A new Navy facility in Poland is key to missile defense and operations with NATO allies, as well as support to Sailors throughout the region.
A base within a base.
Inside a former military base near Slupsk, Poland, a densely populated and historically significant northern town close to the coast of the Baltic Sea, lies the U.S. Navy’s only installation in the country -- Naval Support Facility (NSF) Redzikowo.
Getting to the point where the Navy could identify the base as operational was not an easy task, to say the least, especially considering structures had to be built from the ground up and relationships with the Polish community had to be established. This undertaking required a team not only dedicated to mission success, but also to making history.
“As I share with every Sailor onboard, arriving and departing NSF Redzikowo -- treat this base now with the pride you would be proud to share with your children and grandchildren who might one day serve here,” said Capt. Eric M. Williams, the base’s commanding officer. “I am proud as a CO to be afforded the opportunity to lead a team of Sailors in which every day is an opportunity to make a difference, see the difference and be a part of history being made.”
In the past few months alone, Team Redzikowo has achieved major milestones unique to standing up a base. In June, the team took over its new headquarters as the first vertically erected building on the installation. Soon after, they shifted Colors from their temporary administrative buildings to their new center of operations.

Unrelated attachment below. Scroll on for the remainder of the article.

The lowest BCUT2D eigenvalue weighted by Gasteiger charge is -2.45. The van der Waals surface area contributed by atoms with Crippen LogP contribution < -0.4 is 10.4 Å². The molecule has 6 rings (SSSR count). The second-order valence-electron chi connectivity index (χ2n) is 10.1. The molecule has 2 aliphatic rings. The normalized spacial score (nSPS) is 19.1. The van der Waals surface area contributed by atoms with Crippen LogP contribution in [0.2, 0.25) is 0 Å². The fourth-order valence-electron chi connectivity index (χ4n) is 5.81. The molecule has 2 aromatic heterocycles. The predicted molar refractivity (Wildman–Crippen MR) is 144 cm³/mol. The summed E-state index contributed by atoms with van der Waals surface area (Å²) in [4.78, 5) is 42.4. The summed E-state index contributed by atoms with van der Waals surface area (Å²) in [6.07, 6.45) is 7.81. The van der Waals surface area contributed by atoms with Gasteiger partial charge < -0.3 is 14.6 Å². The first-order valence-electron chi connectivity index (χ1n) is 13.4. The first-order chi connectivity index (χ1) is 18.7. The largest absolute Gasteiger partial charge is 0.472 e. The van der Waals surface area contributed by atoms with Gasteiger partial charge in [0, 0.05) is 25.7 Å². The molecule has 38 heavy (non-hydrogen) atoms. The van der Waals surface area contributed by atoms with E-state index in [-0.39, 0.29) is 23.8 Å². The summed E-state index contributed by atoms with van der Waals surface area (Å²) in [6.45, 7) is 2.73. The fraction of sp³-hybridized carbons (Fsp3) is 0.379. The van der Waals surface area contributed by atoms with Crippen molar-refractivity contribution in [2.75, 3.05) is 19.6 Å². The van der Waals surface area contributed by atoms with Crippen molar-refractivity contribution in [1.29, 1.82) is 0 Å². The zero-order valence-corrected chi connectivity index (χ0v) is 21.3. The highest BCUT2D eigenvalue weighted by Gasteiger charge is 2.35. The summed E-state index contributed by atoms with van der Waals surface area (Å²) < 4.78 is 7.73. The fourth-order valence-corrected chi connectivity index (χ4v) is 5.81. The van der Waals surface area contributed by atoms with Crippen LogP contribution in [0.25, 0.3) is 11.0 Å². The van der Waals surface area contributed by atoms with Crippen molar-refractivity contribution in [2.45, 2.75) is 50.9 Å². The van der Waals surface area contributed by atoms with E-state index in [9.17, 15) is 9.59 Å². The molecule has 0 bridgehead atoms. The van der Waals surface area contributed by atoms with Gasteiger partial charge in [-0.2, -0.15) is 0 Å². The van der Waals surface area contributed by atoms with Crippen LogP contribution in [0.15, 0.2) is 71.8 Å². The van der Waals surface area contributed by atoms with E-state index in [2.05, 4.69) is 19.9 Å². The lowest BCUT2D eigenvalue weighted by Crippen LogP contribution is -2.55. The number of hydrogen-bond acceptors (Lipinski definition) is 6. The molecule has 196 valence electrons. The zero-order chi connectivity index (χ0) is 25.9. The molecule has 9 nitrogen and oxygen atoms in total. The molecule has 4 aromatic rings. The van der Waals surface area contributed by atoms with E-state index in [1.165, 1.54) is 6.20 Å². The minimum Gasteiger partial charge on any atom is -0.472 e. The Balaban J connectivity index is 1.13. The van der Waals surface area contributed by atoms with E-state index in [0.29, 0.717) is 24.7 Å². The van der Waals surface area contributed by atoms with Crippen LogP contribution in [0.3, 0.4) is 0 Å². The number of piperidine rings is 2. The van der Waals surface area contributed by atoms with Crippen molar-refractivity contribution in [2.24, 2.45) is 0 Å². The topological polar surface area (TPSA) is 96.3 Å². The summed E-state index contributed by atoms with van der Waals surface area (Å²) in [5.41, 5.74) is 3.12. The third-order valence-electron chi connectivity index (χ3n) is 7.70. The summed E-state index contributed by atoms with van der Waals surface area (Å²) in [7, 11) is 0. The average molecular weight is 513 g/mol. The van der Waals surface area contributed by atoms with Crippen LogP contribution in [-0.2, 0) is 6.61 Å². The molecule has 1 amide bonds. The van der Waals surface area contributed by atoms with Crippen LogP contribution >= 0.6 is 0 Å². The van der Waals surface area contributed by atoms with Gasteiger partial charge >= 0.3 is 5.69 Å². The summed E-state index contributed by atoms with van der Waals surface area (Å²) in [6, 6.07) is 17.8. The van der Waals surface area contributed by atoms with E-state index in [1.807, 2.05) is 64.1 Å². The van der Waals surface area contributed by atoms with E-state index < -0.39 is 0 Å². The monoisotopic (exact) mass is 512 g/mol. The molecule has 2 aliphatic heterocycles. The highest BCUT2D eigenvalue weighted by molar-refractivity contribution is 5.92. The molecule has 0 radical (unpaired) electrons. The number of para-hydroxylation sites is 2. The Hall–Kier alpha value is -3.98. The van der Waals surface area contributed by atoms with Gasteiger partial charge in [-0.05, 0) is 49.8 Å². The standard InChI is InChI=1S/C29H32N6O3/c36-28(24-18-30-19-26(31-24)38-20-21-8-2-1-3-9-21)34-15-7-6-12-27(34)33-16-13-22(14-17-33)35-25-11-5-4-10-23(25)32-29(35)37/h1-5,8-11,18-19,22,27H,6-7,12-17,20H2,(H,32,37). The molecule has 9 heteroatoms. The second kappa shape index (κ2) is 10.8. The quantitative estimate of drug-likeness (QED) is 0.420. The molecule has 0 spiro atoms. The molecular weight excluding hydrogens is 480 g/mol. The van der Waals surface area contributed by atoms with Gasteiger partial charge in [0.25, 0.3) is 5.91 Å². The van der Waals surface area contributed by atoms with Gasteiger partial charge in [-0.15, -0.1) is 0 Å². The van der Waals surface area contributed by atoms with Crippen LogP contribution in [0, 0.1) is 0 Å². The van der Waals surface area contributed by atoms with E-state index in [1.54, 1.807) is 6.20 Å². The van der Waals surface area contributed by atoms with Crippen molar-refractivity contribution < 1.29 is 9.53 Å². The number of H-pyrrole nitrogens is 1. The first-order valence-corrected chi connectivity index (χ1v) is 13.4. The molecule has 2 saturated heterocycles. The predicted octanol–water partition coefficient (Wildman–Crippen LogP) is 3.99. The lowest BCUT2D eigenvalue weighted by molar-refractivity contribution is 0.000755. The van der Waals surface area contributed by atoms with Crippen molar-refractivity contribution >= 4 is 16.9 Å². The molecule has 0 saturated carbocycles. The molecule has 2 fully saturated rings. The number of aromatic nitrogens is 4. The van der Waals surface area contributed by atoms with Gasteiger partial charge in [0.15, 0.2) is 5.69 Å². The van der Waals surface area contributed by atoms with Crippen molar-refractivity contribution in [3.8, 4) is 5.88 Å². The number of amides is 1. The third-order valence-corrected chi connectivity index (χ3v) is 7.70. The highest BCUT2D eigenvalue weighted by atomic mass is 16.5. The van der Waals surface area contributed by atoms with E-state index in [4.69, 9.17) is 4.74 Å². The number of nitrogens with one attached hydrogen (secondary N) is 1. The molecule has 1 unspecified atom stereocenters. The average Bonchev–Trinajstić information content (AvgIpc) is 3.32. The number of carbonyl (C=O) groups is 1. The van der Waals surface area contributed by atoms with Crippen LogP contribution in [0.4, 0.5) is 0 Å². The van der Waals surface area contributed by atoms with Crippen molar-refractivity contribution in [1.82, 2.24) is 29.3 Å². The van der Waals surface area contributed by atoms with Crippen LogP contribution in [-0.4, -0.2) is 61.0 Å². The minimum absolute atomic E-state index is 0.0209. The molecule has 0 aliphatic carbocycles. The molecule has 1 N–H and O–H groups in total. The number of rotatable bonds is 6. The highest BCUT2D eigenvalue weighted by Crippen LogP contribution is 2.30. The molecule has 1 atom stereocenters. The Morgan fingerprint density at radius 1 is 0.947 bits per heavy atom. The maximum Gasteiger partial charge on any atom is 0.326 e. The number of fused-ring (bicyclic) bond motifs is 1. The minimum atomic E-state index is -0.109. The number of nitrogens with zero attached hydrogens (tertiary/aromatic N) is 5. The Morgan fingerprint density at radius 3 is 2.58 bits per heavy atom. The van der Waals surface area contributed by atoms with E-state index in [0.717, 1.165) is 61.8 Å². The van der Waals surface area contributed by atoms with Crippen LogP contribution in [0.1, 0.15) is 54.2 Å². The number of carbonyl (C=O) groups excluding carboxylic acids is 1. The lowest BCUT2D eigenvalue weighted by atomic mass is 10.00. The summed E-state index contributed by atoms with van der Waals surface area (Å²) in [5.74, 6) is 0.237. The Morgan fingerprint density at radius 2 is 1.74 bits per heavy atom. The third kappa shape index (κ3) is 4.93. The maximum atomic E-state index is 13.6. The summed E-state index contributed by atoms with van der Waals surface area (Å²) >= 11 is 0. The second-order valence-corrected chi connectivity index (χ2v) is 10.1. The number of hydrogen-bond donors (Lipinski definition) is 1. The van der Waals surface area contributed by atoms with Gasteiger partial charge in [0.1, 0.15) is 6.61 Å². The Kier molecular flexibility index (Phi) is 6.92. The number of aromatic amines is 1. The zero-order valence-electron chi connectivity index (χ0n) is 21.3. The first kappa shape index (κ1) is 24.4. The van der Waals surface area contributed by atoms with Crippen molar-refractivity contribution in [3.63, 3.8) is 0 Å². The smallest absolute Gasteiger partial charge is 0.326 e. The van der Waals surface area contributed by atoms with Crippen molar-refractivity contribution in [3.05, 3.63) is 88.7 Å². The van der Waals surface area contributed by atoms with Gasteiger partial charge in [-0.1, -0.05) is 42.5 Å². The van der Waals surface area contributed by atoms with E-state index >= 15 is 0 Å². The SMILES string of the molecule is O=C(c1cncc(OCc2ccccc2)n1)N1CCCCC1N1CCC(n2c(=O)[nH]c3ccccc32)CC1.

By July, base personnel occupied all military constructed buildings. As simple as that may sound, it was far from it. It took coordination with multiple agencies, checking off logistics requirements amidst a pandemic, and ensuring that U.S. Navy traditions were upheld in a foreign country while maintaining respect to their hosts.
“I’m proud of how well the entire team has come together over the past year to truly move the installation forward,” said Williams, who took charge of the base last November. “We have become CNIC’s newest naval installation with an identity reflective of the hard work and pride of every Sailor and civilian in her.”
To truly appreciate Team Redzikowo’s hard work this past year and beyond, it would be best to understand the road traveled to get to where they are today.
Start at the Beginning